Health care reform as a political process. Some remarks on selected clues
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Instytut Zdrowia Publicznego Collegium Medicum Uniwersytetu Jagiellońskiego
Publication date: 2020-06-08
Problemy Polityki Społecznej 2002;4:33–57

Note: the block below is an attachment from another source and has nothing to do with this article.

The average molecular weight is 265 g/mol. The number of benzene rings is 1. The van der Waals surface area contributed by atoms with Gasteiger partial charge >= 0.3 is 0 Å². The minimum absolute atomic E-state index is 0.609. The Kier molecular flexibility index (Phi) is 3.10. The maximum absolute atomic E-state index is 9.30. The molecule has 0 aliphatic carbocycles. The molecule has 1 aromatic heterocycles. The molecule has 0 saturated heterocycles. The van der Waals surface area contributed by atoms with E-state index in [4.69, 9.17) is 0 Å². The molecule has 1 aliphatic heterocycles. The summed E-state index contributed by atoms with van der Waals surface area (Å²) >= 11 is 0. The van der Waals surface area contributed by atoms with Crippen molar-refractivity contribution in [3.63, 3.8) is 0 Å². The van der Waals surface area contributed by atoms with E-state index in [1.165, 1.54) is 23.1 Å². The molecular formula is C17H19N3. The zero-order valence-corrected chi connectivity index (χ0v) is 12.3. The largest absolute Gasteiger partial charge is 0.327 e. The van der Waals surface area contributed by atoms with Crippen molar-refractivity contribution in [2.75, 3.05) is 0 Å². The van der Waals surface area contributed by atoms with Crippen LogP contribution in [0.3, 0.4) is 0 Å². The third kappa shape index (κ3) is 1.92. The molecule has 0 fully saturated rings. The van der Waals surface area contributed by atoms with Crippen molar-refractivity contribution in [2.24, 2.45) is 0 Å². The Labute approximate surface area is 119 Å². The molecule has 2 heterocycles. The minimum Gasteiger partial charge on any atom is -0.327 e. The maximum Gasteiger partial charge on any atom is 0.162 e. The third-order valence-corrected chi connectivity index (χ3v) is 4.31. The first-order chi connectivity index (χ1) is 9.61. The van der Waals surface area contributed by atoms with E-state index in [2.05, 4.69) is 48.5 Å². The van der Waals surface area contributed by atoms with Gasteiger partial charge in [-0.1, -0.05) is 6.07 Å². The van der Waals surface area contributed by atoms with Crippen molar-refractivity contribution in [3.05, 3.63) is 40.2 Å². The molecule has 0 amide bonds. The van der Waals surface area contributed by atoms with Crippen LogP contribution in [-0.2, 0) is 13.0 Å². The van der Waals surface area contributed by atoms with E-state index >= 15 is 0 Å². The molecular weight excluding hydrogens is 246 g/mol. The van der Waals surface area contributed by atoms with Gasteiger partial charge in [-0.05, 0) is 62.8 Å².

Health sectors (systems) have always been undergoing many changes But in late eighteens changes were intensified and looked at as something specific and referred to as “health reforms” . Though changes considered and implemented in different countries varied, most observers underlined the similarities occurring in reforms, especially in industrialized countries. In this paper reforms in United Kingdom , Sweden and New Zealand are analyzed. In early nineties all these countries had comprehensive health systems, emphasizing the rule of public responsibility. All made decision to implement a number of market-oriented mechanisms, relying on concepts of internal market, competition, provider-purchaser split and appreciating the role of private sector. The reforms resulted in limited successes but were abandoned after shorter or longer periods. All countries gave up market slogans and returned to rules of public (state’s) responsibility, even if solutions that proved efficient were preserved. A question on factors contributing to two problems is posed. First, why market-oriented solutions were accepted and implem ented so easily and broadly. Second, why market-oriented solutions, once in use, were so willingly rejected. My hypothesis is that the answers should be sought in characteristics of political process in which health reform was being prepared and implemented.